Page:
Cross-Cultural Differences in Maternal Sensitivity and Child Behavior Among Chinese Canadian and European Canadian Families
Chan, Jessica Lynn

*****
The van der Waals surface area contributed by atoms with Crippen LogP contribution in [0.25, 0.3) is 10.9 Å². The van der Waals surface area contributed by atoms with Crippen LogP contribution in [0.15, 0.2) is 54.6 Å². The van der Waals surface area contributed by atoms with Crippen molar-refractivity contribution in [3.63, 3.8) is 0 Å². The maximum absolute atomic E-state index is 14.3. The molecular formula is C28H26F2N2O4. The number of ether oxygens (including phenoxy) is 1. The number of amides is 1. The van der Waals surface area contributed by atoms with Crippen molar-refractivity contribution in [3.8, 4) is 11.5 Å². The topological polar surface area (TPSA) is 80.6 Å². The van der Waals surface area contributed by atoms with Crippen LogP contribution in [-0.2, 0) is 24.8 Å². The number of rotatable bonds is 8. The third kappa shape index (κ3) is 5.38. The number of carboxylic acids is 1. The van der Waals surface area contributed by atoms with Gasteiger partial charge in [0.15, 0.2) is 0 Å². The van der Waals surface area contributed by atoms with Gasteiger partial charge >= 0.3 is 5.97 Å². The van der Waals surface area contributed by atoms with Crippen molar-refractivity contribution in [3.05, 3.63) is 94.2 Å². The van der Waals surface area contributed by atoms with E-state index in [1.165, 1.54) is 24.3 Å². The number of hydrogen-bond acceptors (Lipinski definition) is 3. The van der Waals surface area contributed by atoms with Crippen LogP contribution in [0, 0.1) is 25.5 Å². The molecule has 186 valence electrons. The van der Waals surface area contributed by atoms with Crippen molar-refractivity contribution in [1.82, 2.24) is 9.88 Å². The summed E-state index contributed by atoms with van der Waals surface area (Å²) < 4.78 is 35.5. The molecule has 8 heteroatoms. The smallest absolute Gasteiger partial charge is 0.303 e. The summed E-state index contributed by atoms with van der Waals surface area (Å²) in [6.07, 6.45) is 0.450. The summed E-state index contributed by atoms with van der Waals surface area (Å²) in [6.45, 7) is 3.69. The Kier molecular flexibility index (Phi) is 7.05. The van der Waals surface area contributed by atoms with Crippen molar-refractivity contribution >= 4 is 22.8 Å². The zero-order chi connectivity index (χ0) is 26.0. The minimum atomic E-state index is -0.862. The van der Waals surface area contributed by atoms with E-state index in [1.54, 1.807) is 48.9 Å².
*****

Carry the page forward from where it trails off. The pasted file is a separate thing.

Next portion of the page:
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This study assessed differences in observational ratings of maternal sensitivity among European and Chinese Canadian mothers and their children between the ages of 0 and 3. Potential moderating variables (stress, attributions, socioeconomic factors, and acculturation) in the relationship between culture and sensitivity were examined, and the association between maternal sensitivity and child outcome variables (socio-emotional development, behaviour problems, and cognitive functioning) were identified. Both cultural groups were well-matched on several, potentially confounding, demographic variables, including income, employment status, and education. No significant differences in maternal sensitivity were identified across cultures. However, Chinese Canadian dyads displayed significantly lower infant total scores (responsiveness and cueing) than European Canadian mothers. Only culture was identified as a significant predictor of cultural differences in infant scores. In the overall sample, child age was a significant predictor of maternal sensitivity, while culture was not. With respect to child outcome, Chinese Canadian children exhibited lower maternally-rated socio-emotional development scores and lower researcher-rated language development scores. Only culture was identified as a significant predictor of these differences, and no significant interactions were identified. Qualitative analysis of participant descriptions of maternal sensitivity revealed that Chinese Canadian mothers were less likely than European Canadian mothers to emphasize attunement to childrens socioemotional needs, particularly during early stages of infancy. Results suggest that cultural differences in maternal sensitivity may be lessened in immigrant populations where SES is high and well-matched across groups. Findings also highlight the importance of studying infant responsiveness and the dyadic nature of maternal sensitivity when studying cross-cultural differences in caregiving behaviour.